The demonstrations sweeping across the world today signal that, despite unprecedented progress against poverty, hunger and disease, many societies are not working as they should. The connecting thread, argues a new report from the United Nations Development Programme (UNDP), is inequality.
“This Human Development Report sets out how systemic inequalities are deeply damaging our society and why. Inequality is not just about how much someone earns compared to their neighbour. It is about the unequal distribution of wealth and power: the entrenched social and political norms that are bringing people onto the streets today, and the triggers that will do so in the future unless something changes. Recognizing the real face of inequality is a first step; what happens next is a choice that each leader must make.” says UNDP Administrator, Achim Steiner.
Just as the gap in basic living standards is narrowing, new forms of inequalities are emerging, around education, and around technology and climate change - two seismic shifts that, unchecked, could trigger a ‘new great divergence’ in society of the kind not seen since the Industrial Revolution, according to the report.
The climate crisis is already hitting the poorest hardest, while technological advances such as machine learning and artificial intelligence can leave behind entire groups of people, even countries—creating the spectre of an uncertain future under these shifts.
In countries with very high human development, for example, subscriptions to fixed broadband are growing 15 times faster and the proportion of adults with tertiary education is growing more than six times faster than in countries with low human development.
Developed countries are responsible for the vast majority of cumulative carbon dioxide emissions. Yet climate change will hit hardest and earliest in the tropics, where many developing countries are located. At the same time, developing countries and poor and vulnerable communities have fewer capacities to adapt to climate change and severe weather events than do their richer counterparts.
The largest systematically disadvantaged group worldwide is women. Because these disadvantages affect half the world, gender inequality is one of the greatest barriers to human development. Based on current trends, it will take 202 years to close the gender gap in economic opportunity alone, cites the report.
Therefore, policies that address underlying biases, social norms and power structures are key. For example, policies to balance the distribution of care, particularly for children, are crucial, says the report, given that much of the difference in earning between men and women throughout their lifecycle is generated before the age of 40.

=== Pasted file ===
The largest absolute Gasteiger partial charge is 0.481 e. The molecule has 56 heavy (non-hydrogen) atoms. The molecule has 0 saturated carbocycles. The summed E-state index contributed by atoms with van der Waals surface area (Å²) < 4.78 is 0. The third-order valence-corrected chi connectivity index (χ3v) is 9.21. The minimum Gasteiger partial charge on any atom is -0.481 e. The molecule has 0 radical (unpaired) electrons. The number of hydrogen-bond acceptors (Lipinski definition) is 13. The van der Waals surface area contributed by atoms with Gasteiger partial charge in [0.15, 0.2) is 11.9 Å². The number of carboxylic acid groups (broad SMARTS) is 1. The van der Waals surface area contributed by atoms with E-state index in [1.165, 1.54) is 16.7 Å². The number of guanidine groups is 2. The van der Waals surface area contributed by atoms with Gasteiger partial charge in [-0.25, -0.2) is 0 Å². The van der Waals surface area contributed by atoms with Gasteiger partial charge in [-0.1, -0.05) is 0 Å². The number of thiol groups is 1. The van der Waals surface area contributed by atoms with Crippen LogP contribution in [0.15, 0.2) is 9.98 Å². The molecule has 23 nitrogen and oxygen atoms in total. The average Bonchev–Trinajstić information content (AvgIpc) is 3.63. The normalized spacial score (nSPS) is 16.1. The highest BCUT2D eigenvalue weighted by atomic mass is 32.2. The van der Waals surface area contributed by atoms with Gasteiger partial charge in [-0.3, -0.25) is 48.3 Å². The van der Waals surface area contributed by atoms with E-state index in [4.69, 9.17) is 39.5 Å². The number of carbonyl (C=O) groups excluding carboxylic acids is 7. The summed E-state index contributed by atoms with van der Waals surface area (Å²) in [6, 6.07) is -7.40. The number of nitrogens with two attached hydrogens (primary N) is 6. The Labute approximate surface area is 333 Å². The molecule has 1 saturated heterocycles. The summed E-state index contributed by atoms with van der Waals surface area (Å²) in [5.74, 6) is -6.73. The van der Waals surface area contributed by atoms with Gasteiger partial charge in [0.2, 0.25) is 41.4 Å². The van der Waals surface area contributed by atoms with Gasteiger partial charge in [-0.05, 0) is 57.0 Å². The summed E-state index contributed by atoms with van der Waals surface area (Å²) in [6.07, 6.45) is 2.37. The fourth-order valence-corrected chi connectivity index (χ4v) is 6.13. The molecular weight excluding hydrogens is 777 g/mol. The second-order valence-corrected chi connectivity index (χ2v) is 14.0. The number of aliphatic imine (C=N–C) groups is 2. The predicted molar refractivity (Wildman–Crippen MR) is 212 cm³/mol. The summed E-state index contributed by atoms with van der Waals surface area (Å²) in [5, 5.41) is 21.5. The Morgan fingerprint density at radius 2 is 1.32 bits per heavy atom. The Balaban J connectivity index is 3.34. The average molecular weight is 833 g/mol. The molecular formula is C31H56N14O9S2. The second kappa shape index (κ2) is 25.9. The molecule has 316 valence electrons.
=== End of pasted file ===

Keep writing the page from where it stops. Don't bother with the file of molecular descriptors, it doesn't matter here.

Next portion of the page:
Inequalities are deeply rooted in our societies, economies and politics. Inequality begins even before birth and can accumulate, amplified by differences in health and education, into adulthood. Policies to address it, therefore, must also start at or before birth, including investing in young children’s learning, health and nutrition. Such investments must continue through a person’s life, when they are earning in the labour market and after, so they can adapt or retrain for new occupations.
An international consensus on how to tax digital activities should be a part of building a new, secure and stable digital economy as a force for convergence, not divergence, in human development. The report also argues that taxation cannot be looked at on its own, but it should be part of a system of policies, including public spending on health, education, and alternatives to a carbon-intensive lifestyle.
If inequalities in human development persist and grow, the aspirations of the 2030 Agenda for Sustainable Development will remain unfulfilled.
The future of inequalities in human development in the 21st century is in our hands. The climate crisis shows that the price of inaction compounds over time as it feeds further inequality, which, in turn, makes action more difficult. While we do have a choice, we must exercise it now.